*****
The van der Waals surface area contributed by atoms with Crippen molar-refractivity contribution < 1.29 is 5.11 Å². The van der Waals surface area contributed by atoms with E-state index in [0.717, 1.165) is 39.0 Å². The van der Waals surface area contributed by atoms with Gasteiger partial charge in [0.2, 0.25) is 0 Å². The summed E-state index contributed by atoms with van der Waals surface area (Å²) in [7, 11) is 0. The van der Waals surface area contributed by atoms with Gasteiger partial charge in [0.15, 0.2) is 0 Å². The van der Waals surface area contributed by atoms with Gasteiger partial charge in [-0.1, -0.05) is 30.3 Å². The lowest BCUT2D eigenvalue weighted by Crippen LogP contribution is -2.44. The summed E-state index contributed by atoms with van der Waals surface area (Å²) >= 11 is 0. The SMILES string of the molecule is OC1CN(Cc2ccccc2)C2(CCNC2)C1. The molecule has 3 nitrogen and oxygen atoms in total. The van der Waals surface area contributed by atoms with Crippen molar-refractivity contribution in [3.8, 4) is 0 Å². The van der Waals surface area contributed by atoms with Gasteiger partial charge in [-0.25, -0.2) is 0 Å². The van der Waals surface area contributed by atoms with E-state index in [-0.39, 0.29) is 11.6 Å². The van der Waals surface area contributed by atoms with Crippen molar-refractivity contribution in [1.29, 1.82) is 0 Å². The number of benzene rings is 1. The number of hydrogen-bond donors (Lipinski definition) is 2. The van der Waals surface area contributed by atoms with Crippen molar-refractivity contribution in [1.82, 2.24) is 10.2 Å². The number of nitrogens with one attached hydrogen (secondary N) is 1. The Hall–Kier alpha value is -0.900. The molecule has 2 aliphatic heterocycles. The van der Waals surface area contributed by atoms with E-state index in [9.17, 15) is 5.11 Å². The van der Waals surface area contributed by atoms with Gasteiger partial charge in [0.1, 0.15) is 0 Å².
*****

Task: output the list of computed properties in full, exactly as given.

The van der Waals surface area contributed by atoms with Crippen molar-refractivity contribution < 1.29 is 5.11 Å². The van der Waals surface area contributed by atoms with E-state index in [0.717, 1.165) is 39.0 Å². The van der Waals surface area contributed by atoms with Gasteiger partial charge in [0.2, 0.25) is 0 Å². The summed E-state index contributed by atoms with van der Waals surface area (Å²) in [7, 11) is 0. The van der Waals surface area contributed by atoms with Gasteiger partial charge in [0.15, 0.2) is 0 Å². The van der Waals surface area contributed by atoms with Gasteiger partial charge in [-0.1, -0.05) is 30.3 Å². The lowest BCUT2D eigenvalue weighted by Crippen LogP contribution is -2.44. The summed E-state index contributed by atoms with van der Waals surface area (Å²) >= 11 is 0. The SMILES string of the molecule is OC1CN(Cc2ccccc2)C2(CCNC2)C1. The molecule has 3 nitrogen and oxygen atoms in total. The van der Waals surface area contributed by atoms with Crippen molar-refractivity contribution in [3.8, 4) is 0 Å². The van der Waals surface area contributed by atoms with Gasteiger partial charge in [-0.25, -0.2) is 0 Å². The van der Waals surface area contributed by atoms with E-state index in [-0.39, 0.29) is 11.6 Å². The van der Waals surface area contributed by atoms with Crippen molar-refractivity contribution in [1.29, 1.82) is 0 Å². The number of benzene rings is 1. The number of hydrogen-bond donors (Lipinski definition) is 2. The van der Waals surface area contributed by atoms with Crippen molar-refractivity contribution in [1.82, 2.24) is 10.2 Å². The number of nitrogens with one attached hydrogen (secondary N) is 1. The Hall–Kier alpha value is -0.900. The molecule has 2 aliphatic heterocycles. The van der Waals surface area contributed by atoms with E-state index in [9.17, 15) is 5.11 Å². The van der Waals surface area contributed by atoms with Gasteiger partial charge in [0.1, 0.15) is 0 Å².